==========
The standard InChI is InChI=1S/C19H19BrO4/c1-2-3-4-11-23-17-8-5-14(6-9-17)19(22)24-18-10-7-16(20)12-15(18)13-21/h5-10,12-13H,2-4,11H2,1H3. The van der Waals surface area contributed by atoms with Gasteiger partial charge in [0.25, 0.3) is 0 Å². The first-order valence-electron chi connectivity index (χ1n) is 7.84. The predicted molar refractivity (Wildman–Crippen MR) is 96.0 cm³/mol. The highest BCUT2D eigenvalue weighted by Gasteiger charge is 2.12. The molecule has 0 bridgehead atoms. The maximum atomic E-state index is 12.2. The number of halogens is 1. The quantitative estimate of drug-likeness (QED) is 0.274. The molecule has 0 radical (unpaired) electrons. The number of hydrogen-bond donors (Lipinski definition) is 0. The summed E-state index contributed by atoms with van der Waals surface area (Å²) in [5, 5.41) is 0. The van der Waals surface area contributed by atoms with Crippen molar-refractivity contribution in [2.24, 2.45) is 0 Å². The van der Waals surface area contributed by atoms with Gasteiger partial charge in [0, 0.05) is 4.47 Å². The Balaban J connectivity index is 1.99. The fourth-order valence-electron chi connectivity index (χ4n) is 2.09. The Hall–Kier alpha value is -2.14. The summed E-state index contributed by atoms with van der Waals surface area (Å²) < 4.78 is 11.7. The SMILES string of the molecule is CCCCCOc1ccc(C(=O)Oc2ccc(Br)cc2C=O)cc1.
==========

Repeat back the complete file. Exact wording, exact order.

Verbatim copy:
The standard InChI is InChI=1S/C19H19BrO4/c1-2-3-4-11-23-17-8-5-14(6-9-17)19(22)24-18-10-7-16(20)12-15(18)13-21/h5-10,12-13H,2-4,11H2,1H3. The van der Waals surface area contributed by atoms with Gasteiger partial charge in [0.25, 0.3) is 0 Å². The first-order valence-electron chi connectivity index (χ1n) is 7.84. The predicted molar refractivity (Wildman–Crippen MR) is 96.0 cm³/mol. The highest BCUT2D eigenvalue weighted by Gasteiger charge is 2.12. The molecule has 0 bridgehead atoms. The maximum atomic E-state index is 12.2. The number of halogens is 1. The quantitative estimate of drug-likeness (QED) is 0.274. The molecule has 0 radical (unpaired) electrons. The number of hydrogen-bond donors (Lipinski definition) is 0. The summed E-state index contributed by atoms with van der Waals surface area (Å²) in [5, 5.41) is 0. The van der Waals surface area contributed by atoms with Crippen molar-refractivity contribution in [2.24, 2.45) is 0 Å². The van der Waals surface area contributed by atoms with Gasteiger partial charge in [0, 0.05) is 4.47 Å². The Balaban J connectivity index is 1.99. The fourth-order valence-electron chi connectivity index (χ4n) is 2.09. The Hall–Kier alpha value is -2.14. The summed E-state index contributed by atoms with van der Waals surface area (Å²) < 4.78 is 11.7. The SMILES string of the molecule is CCCCCOc1ccc(C(=O)Oc2ccc(Br)cc2C=O)cc1.